There were 104 articles relevant to the searching words (Pubmed:27; Embase:60; CBM:17). The flow chart in Figure 1 summarizes the study selection process. Among these, 14 publications met the inclusion criteria [9][22]. In the study of Catucci et al. [20], the ORs were presented separately according to different countries, Germany and Italy. Therefore, we treated them as separate studies. Thus, a total of 15 independent studies including 7,188 cases and 8,548 controls were used in the meta-analysis. Table 1 lists the studies identified and their main characteristics. There were eleven studies of Asian descent [9][14], [16], [17], [19], [21][22] and four studies of Caucasian descent [15], [18], [20]. The results of Hardy-Weinberg equilibrium test for the distribution of the genotype in control population are shown in Table 1. The genotypes distribution in the controls in 11 of 15 studies was in agreement with HWE [9][12], [16], [18][22].

Main results

The main results of this meta-analysis and the heterogeneity test are shown in Table 2. We first analyzed the association in the overall population. Then in order to obtain the exact consequence of the relationship between miR-499 rs3746444 polymorphism and cancer susceptibility, stratified analyses by ethnicity and cancer types were performed. When the Q-test of heterogeneity was not significant, we conducted analyses using the fixed effect models. The random effect models were conducted when we detected significant between-study heterogeneity.

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Table 2. Meta-analysis of miR-499 rs3746444 polymorphism with cancer susceptibility.*

https://doi.org/10.1371/journal.pone.0045042.t002

Overall effects for meta-analysis.

In the overall analysis, we found a significant association between miR-499 rs3746444 polymorphism and cancer risk in the allelic contrast, dominant model and heterozygote comparison (G versus A: OR = 1.10, 95%CI 1.01–1.19, P = 0.03; GG+AG versus AA: OR = 1.15, 95%CI 1.02–1.30, P = 0.02; GG versus AG+AA: OR = 1.07, 95%CI 0.89–1.28, P = 0.50; GG versus AA: OR = 1.13, 95%CI 0.98–1.31, P = 0.09; AG versus AA: OR = 1.16, 95%CI 1.02–1.33, P = 0.03).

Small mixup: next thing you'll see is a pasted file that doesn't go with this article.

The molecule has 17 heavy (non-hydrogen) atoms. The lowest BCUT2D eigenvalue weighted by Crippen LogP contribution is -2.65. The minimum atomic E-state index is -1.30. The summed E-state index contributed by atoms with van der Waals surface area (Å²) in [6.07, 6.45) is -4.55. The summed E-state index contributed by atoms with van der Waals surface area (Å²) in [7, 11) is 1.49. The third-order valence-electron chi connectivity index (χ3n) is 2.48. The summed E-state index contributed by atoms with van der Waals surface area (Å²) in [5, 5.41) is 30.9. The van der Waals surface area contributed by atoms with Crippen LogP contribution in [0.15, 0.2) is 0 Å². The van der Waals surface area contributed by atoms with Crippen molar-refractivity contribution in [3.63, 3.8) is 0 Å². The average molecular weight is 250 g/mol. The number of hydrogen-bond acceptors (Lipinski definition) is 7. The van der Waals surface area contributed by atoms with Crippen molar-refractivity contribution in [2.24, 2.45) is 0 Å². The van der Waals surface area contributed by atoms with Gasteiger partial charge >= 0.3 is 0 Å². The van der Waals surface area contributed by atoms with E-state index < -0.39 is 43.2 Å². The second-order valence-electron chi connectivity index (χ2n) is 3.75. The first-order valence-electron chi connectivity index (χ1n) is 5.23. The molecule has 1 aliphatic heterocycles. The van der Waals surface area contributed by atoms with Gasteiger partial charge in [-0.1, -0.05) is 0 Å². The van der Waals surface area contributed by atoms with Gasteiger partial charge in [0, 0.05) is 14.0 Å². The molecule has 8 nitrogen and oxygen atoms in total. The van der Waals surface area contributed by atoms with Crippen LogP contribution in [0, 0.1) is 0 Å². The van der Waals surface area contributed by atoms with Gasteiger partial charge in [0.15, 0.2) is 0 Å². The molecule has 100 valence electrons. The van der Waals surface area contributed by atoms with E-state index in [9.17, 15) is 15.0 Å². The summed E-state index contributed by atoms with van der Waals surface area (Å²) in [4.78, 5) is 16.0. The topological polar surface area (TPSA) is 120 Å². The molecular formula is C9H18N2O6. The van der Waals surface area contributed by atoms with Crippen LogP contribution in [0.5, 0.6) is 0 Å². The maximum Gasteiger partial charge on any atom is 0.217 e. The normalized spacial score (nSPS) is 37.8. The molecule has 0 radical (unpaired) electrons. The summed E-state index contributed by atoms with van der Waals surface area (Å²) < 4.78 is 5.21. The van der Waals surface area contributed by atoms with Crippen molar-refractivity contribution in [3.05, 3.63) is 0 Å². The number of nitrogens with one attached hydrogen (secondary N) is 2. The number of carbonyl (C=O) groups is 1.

Subgroup analysis for ethnicity.

Subgroup analysis was stratified by ethnicity. The meta-analysis included 11 studies (4,278 cases and 5,029 controls) in Asian population and 4 studies (2,910 cases and 3,519 controls) in Caucasian population.

In Asian population, miR-499 rs3746444 polymorphism was significantly associated with an increased cancer risk in all genetic models except for recessive model (G versus A: OR = 1.16, 95%CI 1.04–1.28, P = 0.005; GG+AG versus AA: OR = 1.25, 95%CI 1.08–1.45, P = 0.003; GG versus AG+AA: OR = 1.05, 95%CI 0.78–1.41, P = 0.75; GG versus AA: OR = 1.23, 95%CI 1.01–1.50, P = 0.04; AG versus AA: OR = 1.28, 95%CI 1.08–1.52, P = 0.004). In Caucasian population, no significant association was observed between miR-499 rs3746444 polymorphism and cancer risk in any genetic model (G versus A: OR = 0.98, 95%CI 0.90–1.07, P = 0.68; GG+AG versus AA: OR = 0.96, 95%CI 0.87–1.06, P = 0.43; GG versus AG+AA: OR = 1.06, 95%CI 0.87–1.29, P = 0.60; GG versus AA: OR = 1.03, 95%CI 0.83–1.28, P = 0.78; AG versus AA: OR = 0.95, 95%CI 0.85–1.06, P = 0.34).